Structurally distributed surface sites tune allosteric regulation

James W. McCormick, Marielle A.X. Russo, Samuel Thompson, Aubrie Blevins, Kimberly A. Reynolds

Research output: Contribution to journalArticlepeer-review

12 Scopus citations


Our ability to rationally optimize allosteric regulation is limited by incomplete knowledge of the mutations that tune allostery. Are these mutations few or abundant, structurally localized or distributed? To examine this, we conducted saturation mutagenesis of a synthetic allosteric switch in which Dihydrofolate reductase (DHFR) is regulated by a blue-light sensitive LOV2 domain. Using a high-throughput assay wherein DHFR catalytic activity is coupled to E. coli growth, we assessed the impact of 1548 viable DHFR single mutations on allostery. Despite most mutations being deleterious to activity, fewer than 5% of mutations had a statistically significant influence on allostery. Most allostery disrupting mutations were proximal to the LOV2 insertion site. In contrast, allostery enhancing mutations were structurally distributed and enriched on the protein surface. Combining several allostery enhancing mutations yielded near-additive improvements to dynamic range. Our results indicate a path towards optimizing allosteric function through variation at surface sites.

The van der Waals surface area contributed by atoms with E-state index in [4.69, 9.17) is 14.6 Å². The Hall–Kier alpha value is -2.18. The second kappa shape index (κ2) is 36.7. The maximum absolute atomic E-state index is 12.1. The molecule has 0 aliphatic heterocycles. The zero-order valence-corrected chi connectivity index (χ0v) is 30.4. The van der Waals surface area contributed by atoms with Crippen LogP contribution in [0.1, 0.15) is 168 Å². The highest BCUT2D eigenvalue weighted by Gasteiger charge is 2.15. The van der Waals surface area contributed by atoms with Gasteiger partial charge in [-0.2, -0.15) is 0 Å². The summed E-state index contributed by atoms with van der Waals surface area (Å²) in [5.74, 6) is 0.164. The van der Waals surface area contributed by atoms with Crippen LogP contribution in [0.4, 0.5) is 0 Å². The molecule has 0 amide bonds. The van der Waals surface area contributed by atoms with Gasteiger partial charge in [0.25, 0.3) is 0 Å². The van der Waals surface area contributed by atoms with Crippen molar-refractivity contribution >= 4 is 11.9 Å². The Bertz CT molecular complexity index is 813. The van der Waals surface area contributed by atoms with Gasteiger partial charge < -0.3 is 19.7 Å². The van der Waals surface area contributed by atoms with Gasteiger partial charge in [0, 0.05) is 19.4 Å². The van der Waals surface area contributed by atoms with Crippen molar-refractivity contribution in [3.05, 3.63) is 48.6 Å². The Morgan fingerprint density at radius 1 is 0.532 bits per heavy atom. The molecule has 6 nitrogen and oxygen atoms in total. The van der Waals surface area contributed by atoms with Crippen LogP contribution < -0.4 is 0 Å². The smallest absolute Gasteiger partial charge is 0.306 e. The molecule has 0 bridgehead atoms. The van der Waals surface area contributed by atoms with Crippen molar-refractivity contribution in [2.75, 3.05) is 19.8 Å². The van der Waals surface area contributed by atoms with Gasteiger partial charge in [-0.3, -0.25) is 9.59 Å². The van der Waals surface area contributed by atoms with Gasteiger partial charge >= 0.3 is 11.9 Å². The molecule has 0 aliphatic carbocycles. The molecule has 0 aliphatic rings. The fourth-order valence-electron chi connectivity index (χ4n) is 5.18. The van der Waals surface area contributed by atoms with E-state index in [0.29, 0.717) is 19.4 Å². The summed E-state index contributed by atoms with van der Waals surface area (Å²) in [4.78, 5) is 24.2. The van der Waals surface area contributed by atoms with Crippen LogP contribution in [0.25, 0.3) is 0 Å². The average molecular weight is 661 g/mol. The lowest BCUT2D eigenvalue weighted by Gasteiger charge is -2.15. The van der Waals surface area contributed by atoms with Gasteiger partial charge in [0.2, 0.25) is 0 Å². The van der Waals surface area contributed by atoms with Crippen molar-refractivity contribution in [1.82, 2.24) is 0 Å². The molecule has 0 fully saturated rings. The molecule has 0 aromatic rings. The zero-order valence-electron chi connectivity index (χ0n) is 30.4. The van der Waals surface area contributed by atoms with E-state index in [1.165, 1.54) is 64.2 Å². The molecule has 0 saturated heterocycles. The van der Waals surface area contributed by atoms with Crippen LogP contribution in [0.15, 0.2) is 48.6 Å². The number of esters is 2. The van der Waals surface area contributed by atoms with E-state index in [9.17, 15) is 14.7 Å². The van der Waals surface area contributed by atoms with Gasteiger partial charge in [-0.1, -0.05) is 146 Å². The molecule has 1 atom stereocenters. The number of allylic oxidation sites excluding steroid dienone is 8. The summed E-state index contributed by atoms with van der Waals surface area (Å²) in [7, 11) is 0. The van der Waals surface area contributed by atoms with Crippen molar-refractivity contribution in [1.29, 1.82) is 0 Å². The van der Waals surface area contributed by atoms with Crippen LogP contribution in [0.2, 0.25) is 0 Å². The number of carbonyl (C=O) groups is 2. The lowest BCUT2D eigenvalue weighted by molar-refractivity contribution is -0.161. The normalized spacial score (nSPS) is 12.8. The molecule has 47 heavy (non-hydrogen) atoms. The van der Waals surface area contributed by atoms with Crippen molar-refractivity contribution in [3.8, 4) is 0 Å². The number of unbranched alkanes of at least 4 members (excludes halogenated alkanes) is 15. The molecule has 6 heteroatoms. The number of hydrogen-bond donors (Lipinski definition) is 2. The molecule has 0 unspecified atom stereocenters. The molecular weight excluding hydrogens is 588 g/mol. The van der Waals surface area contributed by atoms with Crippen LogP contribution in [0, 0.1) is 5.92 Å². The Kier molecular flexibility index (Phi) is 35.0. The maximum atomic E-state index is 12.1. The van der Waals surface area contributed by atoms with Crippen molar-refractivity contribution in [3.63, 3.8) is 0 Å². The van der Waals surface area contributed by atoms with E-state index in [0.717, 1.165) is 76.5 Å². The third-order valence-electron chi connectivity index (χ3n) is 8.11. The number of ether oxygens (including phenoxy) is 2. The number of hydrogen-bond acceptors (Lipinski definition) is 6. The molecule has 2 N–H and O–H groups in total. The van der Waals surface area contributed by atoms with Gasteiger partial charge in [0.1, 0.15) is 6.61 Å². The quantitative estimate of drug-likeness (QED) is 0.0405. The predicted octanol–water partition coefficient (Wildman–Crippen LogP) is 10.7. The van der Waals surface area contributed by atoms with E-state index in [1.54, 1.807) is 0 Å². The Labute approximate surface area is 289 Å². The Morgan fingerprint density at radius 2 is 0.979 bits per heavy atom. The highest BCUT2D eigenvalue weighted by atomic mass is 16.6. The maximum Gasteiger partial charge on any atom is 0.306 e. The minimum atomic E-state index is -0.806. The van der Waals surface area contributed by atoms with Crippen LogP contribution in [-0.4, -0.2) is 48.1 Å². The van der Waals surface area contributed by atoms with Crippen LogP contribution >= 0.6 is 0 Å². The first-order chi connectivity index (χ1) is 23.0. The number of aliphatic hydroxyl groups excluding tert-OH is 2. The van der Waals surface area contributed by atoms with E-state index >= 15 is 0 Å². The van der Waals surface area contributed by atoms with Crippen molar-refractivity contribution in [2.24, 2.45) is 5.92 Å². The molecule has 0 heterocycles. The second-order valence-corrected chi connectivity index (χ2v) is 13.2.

Original languageEnglish (US)
Article numbere68346
StatePublished - Jun 2021


  • Allostery
  • Coevolution
  • DHFR
  • Deep Mutational Scanning
  • Dihydrofolate Reductase
  • LOV2

ASJC Scopus subject areas

  • Neuroscience(all)
  • Biochemistry, Genetics and Molecular Biology(all)
  • Immunology and Microbiology(all)


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